Like most Dungeon Masters, my game worlds and settings have a sort of anachronistic, but primarily medieval European bent to them. Some people go all in with their historic basis for a fantasy setting, and some, like myself, just put in whatever bullshit we want.
However; after some observation I want to steer my fantasy roleplaying towards a more Iron Age bent. The world is more dangerous, and small fortified villages fit nicely in a points of light style world. With a lower tech level you can justify armor mattering as little as it does in most cases- plus chainmail being heavy and noisy and expensive fits better with game balance as opposed to the real life superiority of platemail over any other kind of armor. The general design overview of man vs nature fits more then the man vs himself sort of religious monsters/demons of medieval times. The stakes are smaller and more personal, which fits a little better for roleplaying game plus the relatively small organizations the players become upon reaching name level. Plus; nobody has to explain why the rich and powerful Kings and Knights haven't raided all the tombs already!
Clans are the main organization for the people in the setting, at least for those living in the “player character” zone. Foreign places can be almost anything else, but clans are familiar. Each clan is lead by a Lord or chieftain, almost always the strongest warrior. Clans are made up of the extended family of the Lord, his closest allies, various smallfolk farmers and workers, conquered peoples and slaves, and finally outcasts and hangers-on who stay near the clan for safety while only being partially accepted.
Clans are not nomadic; they live in small colonies and hill forts in their territory, and farm or raise livestock to make food. Some live a nearly hunter gather-level of existence, while others rely on trade to supplement what they have. Clans fight with their neighbors constantly, and capture and ransom each other during the months of the year when little attention is needed for the farms and animals. Large towns are either city-states, or very large and fat clans that have grown into something else.
What symbol represents this clan? - 1d20
 Twisted Knots, they are known for their scheming nature.
 The dopey face of a manatee. They farm these animals in shallow aquiculture swamps and pools around their territory; their fat and oil is sold to make soap and to power lanterns.
 An iron bloom getting struck by a mallet. They pride themselves on their iron.
 Several moons orbiting the suggested curve of the world. One of the moons depicted is a secret moon that nobody sees in the night sky and only the greatest Wizards and Astrologers know of it. Yet the clan knows of it and has even drawn its color and a few of its trenches.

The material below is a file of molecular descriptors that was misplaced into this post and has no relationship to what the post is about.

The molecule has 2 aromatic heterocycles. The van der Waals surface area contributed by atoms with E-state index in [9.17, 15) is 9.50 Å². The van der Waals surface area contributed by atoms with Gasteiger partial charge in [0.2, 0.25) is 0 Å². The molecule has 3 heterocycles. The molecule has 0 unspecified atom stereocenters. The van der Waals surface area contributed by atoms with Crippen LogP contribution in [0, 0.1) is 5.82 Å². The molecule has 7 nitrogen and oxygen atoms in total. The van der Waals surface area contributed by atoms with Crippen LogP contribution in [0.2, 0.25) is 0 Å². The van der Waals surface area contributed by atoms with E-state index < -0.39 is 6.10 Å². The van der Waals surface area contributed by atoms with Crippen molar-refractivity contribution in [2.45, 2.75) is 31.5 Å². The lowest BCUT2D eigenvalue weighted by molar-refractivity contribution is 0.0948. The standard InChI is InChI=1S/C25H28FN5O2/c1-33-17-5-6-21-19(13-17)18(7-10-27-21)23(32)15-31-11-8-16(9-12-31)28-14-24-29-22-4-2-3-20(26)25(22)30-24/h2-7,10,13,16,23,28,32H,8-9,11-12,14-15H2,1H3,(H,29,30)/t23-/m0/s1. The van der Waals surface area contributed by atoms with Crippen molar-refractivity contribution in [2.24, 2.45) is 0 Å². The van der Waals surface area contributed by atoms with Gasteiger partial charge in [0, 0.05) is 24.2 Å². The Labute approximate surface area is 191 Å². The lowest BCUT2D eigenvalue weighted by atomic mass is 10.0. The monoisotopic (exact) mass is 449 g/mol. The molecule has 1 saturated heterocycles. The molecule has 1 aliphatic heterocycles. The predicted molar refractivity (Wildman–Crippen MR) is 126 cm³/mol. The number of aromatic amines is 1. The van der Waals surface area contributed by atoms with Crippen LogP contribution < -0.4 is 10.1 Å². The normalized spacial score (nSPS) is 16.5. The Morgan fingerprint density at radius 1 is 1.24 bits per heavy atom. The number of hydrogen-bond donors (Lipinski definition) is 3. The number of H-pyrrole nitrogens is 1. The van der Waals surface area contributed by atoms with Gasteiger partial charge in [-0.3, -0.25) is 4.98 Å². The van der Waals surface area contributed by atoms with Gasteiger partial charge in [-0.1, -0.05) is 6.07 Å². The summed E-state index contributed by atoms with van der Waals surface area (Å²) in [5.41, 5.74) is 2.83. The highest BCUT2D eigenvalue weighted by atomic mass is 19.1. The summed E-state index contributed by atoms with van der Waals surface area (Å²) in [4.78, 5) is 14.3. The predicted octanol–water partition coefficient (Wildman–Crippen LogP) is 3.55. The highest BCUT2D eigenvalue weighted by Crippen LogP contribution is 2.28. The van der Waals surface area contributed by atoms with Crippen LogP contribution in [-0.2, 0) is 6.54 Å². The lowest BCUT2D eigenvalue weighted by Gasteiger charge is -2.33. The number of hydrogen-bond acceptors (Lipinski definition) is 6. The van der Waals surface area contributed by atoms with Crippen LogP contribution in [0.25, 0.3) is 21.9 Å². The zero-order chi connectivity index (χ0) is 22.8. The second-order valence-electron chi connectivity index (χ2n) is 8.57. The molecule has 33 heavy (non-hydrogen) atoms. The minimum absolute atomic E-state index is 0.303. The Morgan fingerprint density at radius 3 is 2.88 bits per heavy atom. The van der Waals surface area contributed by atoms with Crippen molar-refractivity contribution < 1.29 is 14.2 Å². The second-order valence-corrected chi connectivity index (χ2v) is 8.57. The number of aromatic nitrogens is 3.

The severed head of a goblin. This clan hunts goblins in its spare time, and its youth include goblin slaying in their rites of passage.
 Crossed Axes. Strong warrior culture.
 Black Arrow on a white canvas. They decide the chieftain by archery contests.
 Woman playing a harp by a stream, her hair is black at the root and slowly turns gold as it goes out to the tips. This image and associated legend is based on the clan's mythical origin story; the blood of that demigoddess runs through them.
 Clay pot with a tongue poking out the lid and licking the rim. This image is based off of a centuries old in-joke that nobody gets anymore.
 Unicorn getting its neck broken by a burly warrior.
 An eyeball about to get punctured by a big spiky point. The clan only uses this in wartime to intimidate foes, and covers the symbol with cloth when at home, since it's an uncomfortable image.
 Three red bars atop a green circle.
 Runic glyph. Takes four common runes meaning Strength, Honor, Family, and Faith and bends them into a lotus flower like shape. Takes a few minutes to realize that it's made of runes.
 Green apple with a bloody hole on the side; a lion's head is peeking out.
 Man riding a horse and lifting a huge sword above his head. The sword is as long as the horse. The real sword is just as big, and hung up in the clan hall by ropes. It's so heavy and large that no normal warrior could ever use it.
 Four squares of different colors; each one represents one of the four families of this clan.
 Man wrestling a bull by the horns. Due to the bad artwork, posture, and anatomy it looks vaguely sexual and unintentionally hilarious.
 Spear with a blue ribbon tied just beneath the head. The warriors adorn their spears the same.
 Three stones with glowing magical winds overhead. The clan welcomes magic users and trades spells. Their resident magicians aren't very powerful, but have useful hearth magic.
 Generic dragon breathing fire. Nobody in the clan has ever actually killed a dragon.
There are two primary metals that are vital to the life of the people and the clans. There is Pale and there is Iron. Pale is called Pale Gold, White Gold, or Electrum. It's got some of the shine and color of gold, but lighter and softer, plus it has some of the luster of silver before it tarnishes, along with other metals. It's value is high enough for wealth, but not so high that people can't use it in their day to day life.